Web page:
As the thunder cracks and the rain is lashing at the windows, I thought I’d mention a few books that I like to curl up with on such an inhospitable afternoon.
Anna Pavord’s ‘Plant Partners’ is close to what I regard as plant porn. Sumptuous photographs make you want to get planting and experimenting instantly and I often reach for this book when seeking inspiration for plant combinations as I plan specific areas of a border for a specific season in the year. Mostly listing perennials, bulbs and annuals with a nod to shrubs and ferns too, I’m still grateful to the friend who bought this gorgeous, informative book for me years (note coffee stains) ago.
Another gift from a friend when I started growing crops on my first allotment, Joy Larkcom is the queen of vegetables. None of the glossy images of the former book, but a wealth of down to earth (no pun intended) knowledge shared, about basics of soil, sowing, pest and diseases and cropping at the front of the book, followed by a very comprehensive alphabetical list of vegetables to grow, supplying information on best soil, when and how to sow, pests and diseases, harvesting times and a range of cultivars for each crop. I wouldn’t want to grow vegetables without it.
This catalogue of perennials, including Irises, ferns and grasses from the Suffolk nursery has been updated a number of times over the last few years and a new version is out in February which you can order now. One of the things I like about this catalogue/book, apart from just being a good read, is that all perennials are listed in the sun loving or shade loving sections, making life a lot easier when searching for plants for different areas of the garden. Descriptions by Michael Loftus are detailed, witty, full of historical references and very descriptive. Woottens’ website has good images too. I find this catalogue very useful for finding the right variety of a plant for the right place in your garden.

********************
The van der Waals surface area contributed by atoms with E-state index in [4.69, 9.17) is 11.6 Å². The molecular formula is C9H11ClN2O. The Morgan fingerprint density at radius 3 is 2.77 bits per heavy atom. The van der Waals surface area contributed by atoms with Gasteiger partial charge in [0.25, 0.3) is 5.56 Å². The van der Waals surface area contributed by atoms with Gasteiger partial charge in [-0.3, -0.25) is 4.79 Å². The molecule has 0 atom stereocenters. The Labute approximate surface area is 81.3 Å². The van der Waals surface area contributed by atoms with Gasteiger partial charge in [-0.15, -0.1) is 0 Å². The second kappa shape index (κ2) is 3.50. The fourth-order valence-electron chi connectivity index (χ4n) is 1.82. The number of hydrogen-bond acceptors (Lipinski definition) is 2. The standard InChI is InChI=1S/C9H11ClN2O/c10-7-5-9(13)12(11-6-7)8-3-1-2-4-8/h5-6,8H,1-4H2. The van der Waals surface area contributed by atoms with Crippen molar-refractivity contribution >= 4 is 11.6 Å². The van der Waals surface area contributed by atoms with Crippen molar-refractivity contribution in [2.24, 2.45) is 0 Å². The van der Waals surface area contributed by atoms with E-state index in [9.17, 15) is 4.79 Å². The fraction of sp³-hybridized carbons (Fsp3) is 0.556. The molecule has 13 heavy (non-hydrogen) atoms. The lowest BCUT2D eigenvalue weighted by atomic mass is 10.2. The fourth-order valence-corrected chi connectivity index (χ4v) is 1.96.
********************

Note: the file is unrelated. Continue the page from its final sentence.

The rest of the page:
Another veg growing book and a very welcome recent addition to my collection. Written by Mark Diacono from the River Cottage garden collection, this is a very straightforward book, listing many vegetables alphabetically too, but with gorgeous images for most crops and a heading for each vegetable listing plant group, when to sow and plant out and when to harvest. Very easy to follow and therefore inspirational, this book also includes somes recipes at the back too.
Finally, another inspirational book that can keep me awake half of the night. Although sadly no longer with us, Christopher Lloyd’s book still is able to convey his passion for gardening and his understanding of how to combine plants to create a stunning garden all year round. Photographs taken from his garden at Great Dixter (still very much alive and continuing to flourish under the guidance of Fergus Garrett) joyfully illustrate his choices of plants that give vibrant colours and playful textures throughout the seasons. If you’re ever stuck for ideas, reach for this book.
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